This year, the academic job market is tighter than ever. At the Office of Career Services (OCS), advisors are helping graduate students think about how to maximize their candidacy for available faculty and postdoctoral positions. They got some help recently from Dean Emma Dench and an all-star panel of Harvard faculty at “Job Search in Challenging Times: Academic Market,” a virtual event cohosted by OCS and the GSAS. Below are the participants’ top 10 tips to students preparing for an academic career after graduation.
- Be concise. Refine the three or four essential conclusions from your dissertation or past work and explain them. Get feedback on those conclusions from others. You will put off the search committee if it seems as though you're just talking to "fill the air."
- Empathize with the search committee members who are always under time pressure and notoriously overworked. Offer your portfolio and intellectual contributions in a way that is interesting and compelling.
- Put quality over quantity. Focus, impact, and rigor matter more than a multitude of citations in shallow publications. This also holds for your CV and for the energy you invest in applications. Present evidence that 1) you are not scattered and get things done, 2) your research is reproducible, 3) you have diverse sets of passions and interests outside of work, 4) you and your work have an impact on society, 5) you have the ability to communicate effectively, 6) you have a sense of humility and respect, 7) you value the principles of inclusion and belonging.
- Convey a sense of yourself as a colleague and future mentor in interviews by talking about life outside of the classroom. Find a way to convey your authentic personality. Acknowledge that it is difficult to do so on Zoom and mention how much you look forward to the in-person life. Ask about what life is like—restaurants, museums, etc.,—to show interest in the institution's community and culture.
- Ask for a pre-meeting to prepare all the logistics for your job talk and/or teaching demonstration. Make sure the protocol and roles are clear (e.g. who will monitor and moderate the chat). Leave nothing up to chance on the day of the interview.
- Be prepared to talk about what you have taught, what you can teach, and what issues are important to you. Do your research on the teaching expectations at the institution where you are interviewing. Have succinct comments about your teaching, successes, and failures while teaching online, the skills developed while teaching online, and how you could apply them. This is a time when many fields are reflecting on which topics are actually important to teach. Even after the COVID pandemic is over, many courses may still have an online component.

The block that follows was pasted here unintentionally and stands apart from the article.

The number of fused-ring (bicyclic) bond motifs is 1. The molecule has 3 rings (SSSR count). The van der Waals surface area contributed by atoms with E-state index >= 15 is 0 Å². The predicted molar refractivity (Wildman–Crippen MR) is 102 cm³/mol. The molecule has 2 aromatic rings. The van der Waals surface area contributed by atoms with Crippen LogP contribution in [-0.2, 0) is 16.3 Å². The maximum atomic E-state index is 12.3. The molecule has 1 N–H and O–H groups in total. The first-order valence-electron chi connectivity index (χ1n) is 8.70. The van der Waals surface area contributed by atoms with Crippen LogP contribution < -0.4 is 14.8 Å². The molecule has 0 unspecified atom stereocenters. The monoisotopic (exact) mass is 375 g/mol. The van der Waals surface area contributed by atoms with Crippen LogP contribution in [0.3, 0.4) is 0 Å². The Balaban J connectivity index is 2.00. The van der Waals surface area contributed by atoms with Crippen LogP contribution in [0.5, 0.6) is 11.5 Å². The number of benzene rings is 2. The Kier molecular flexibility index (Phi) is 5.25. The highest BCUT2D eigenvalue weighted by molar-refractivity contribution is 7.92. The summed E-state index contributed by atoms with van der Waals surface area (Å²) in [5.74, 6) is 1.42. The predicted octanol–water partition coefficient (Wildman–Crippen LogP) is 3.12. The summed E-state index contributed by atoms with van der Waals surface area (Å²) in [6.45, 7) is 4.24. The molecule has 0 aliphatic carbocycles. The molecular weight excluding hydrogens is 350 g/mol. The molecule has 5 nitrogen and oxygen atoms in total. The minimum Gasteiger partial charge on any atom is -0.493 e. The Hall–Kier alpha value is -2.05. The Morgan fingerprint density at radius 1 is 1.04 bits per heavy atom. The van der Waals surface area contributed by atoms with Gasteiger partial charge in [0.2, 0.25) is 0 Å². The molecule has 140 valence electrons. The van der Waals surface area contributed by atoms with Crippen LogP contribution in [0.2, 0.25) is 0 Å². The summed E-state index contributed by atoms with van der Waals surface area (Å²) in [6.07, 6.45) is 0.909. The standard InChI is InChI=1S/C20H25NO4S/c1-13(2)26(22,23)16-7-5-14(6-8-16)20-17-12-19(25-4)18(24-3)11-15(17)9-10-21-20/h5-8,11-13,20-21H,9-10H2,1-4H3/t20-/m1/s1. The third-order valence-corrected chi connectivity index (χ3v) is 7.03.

- Tell stories. Draw on anecdotes—funny, embarrassing, vivid—about things that differentiate you and that you’d like to emulate or avoid in your teaching, research, and advising.
- View the COVID crisis as an opportunity to do something different, even during graduate school. The pandemic has opened up many opportunities, especially for science communications, for newspapers and magazines, and for writers who can lucidly cover the world of science and medicine while also speaking to its impact on society and culture.
- Stay engaged and be creative. Not having a formal academic position doesn't make you less scholarly. Be open to all kinds of opportunities and to different possibilities. Remember that the division is not always clear between the academic and the non-academic path. Moreover, career success is not a question of doors opening or closing, but rather of evaluating the circumstances, making the most of opportunities, and building experience.
- Be who you are. Show your deep personal engagement with knowledge and materials in your field. Show who you will be as a person, colleague, and friend, not just as a new academic in a department. Prospective colleagues are looking for a “spark,” and if they see it, they will take you seriously.
Faculty panelists who participated in this event included Francesca Dominici, Clarence James Gamble Professor of Biostatistics, Population and Data Science; Evelynn Hammonds, Barbara Gutmann Rosenkrantz Professor of the History of Science, and Professor of African and African American Studies; Venkatesh Murthy, Raymond Leo Erikson Life Sciences Professor of Molecular and Cellular Biology; Stephanie Sandler, Ernest E. Monrad Professor of Slavic Languages and Literatures. A special thanks to current GSAS students Josh Shutter, Bo Yun Park, Mariya Chokova, So Yeon Shin, and Jonas Manuel Ruegg for their notetaking that allowed us to share these takeaways with the broader GSAS community.